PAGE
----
Babies born in states that make it hard to get an abortion are more likely to have lower birth weights, which can lead to long term health challenges.
Babies born in states without restrictive reproductive health laws are more likely to be healthy than babies born in states where it is difficult to get an abortion, according to a new study from the American Journal of Preventive Medicine.
Women living in states with the least restrictive reproductive rights have a 7% lower chance of having a baby with a low birth rate, which can lead to immediate health problems for newborns like increased risk of infection, and longer-term problems, such as delayed motor skills. The risk of having a low-birth weight baby was more pronounced among Black women, with the risk of having a low-birth weight baby 8% lower in states with access to full reproductive healthcare.
The study was published on the second day of hearings for Supreme Court nominee Amy Coney Barrett, who in the past has been vocally opposed to abortion rights. Sen. Dianne Feinstein (D-Calif.), the top Democrat on the Judiciary Committee, asked Barrett where she stood on Roe v. Wade, the Supreme Court case that helped make abortion legal in the United States.
“I think my answer is the same because that’s a case that is litigated and its contours could come up again, And in fact they do come up. They came up last term before the court,” Barrett said after being pressed by Feinstein three times to clarify her position.
“I know why it would be comforting to you to have an answer,” she added, “but I can’t express views on cases or pre-commit to approaching a case in any particular way.”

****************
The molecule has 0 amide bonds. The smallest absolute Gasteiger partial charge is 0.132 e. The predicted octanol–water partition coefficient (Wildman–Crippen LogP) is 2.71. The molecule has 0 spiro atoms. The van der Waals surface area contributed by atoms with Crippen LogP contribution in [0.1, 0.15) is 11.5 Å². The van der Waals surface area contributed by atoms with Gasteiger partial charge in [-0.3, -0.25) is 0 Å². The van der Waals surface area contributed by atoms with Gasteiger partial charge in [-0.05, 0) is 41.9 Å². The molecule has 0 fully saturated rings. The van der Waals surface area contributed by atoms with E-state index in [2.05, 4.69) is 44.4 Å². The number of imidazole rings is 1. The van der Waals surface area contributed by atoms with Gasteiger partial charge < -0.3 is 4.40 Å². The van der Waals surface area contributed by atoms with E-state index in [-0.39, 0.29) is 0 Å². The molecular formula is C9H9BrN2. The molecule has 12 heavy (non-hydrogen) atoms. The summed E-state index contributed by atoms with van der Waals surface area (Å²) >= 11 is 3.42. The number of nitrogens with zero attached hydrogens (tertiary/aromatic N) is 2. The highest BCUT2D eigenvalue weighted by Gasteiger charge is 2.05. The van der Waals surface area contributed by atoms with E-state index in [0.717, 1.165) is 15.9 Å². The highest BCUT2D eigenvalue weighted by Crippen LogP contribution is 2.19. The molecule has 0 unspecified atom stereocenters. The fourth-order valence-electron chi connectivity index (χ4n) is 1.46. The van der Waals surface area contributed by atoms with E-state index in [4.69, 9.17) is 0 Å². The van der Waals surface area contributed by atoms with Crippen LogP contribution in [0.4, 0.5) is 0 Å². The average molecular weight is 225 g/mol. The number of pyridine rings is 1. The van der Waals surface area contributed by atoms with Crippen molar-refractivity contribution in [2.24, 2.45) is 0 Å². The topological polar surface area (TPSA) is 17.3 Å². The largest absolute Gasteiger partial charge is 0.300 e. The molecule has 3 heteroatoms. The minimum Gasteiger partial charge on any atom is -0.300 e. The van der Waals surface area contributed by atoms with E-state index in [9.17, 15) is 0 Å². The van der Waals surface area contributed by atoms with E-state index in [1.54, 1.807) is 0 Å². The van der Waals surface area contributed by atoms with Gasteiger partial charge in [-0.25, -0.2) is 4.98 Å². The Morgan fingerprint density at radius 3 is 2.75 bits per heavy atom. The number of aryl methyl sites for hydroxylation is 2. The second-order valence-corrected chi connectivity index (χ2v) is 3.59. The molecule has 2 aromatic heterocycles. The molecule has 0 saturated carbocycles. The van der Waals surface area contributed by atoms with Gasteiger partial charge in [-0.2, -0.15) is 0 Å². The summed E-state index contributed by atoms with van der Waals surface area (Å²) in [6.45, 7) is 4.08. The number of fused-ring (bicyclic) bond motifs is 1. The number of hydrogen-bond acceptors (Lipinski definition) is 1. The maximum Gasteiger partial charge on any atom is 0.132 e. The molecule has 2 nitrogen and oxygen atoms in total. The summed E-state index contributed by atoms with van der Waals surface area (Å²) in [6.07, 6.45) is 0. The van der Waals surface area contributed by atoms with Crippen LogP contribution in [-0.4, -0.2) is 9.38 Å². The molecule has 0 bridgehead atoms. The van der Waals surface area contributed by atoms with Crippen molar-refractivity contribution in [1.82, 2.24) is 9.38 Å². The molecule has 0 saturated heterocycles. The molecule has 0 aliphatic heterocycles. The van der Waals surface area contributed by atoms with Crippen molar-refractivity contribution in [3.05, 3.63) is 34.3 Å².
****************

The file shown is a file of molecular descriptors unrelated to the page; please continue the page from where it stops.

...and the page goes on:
While Republicans wanting an anti-choice judge isn’t a surprise, many Supreme Court justice nominees have used the same line Barrett has to dodge the question of what they would do if deciding on Roe. But studies like this one make it harder to argue that this anti-choice position outright protects women and children.
Despite Republicans dedication to restricting abortion access, a Marist poll from 2019 found America is growing more pro-choice, with a majority of those surveyed opposed to the strictest abortion laws, such as limiting access after a heartbeat is detected.
The lead investigator in the study, Dr. May Sudhinaraset, said the data they collected provides “evidence that reproductive rights policies play a critical role in advancing maternal and child health equity.”
Sudhinaraset also noted the study is consistent with reports the show women of color suffer more in America’s healthcare system. A 2019 study found that Black, American Indian, and Alaska Native women are two to three times more likely to die giving birth than white women.
“Addressing the adverse consequences of structural racism requires examination of the historical and present-day policies that negatively affect women of color,” Sudhinaraset said. “Future studies should assess specific evidence-based policies, particularly highlighting women’s lived experiences of policy exclusion or inclusion, and the effects on women and newborn health. Important policy levers can and should be implemented to improve women’s reproductive health overall, including increasing abortion access and mandatory sex education in schools.”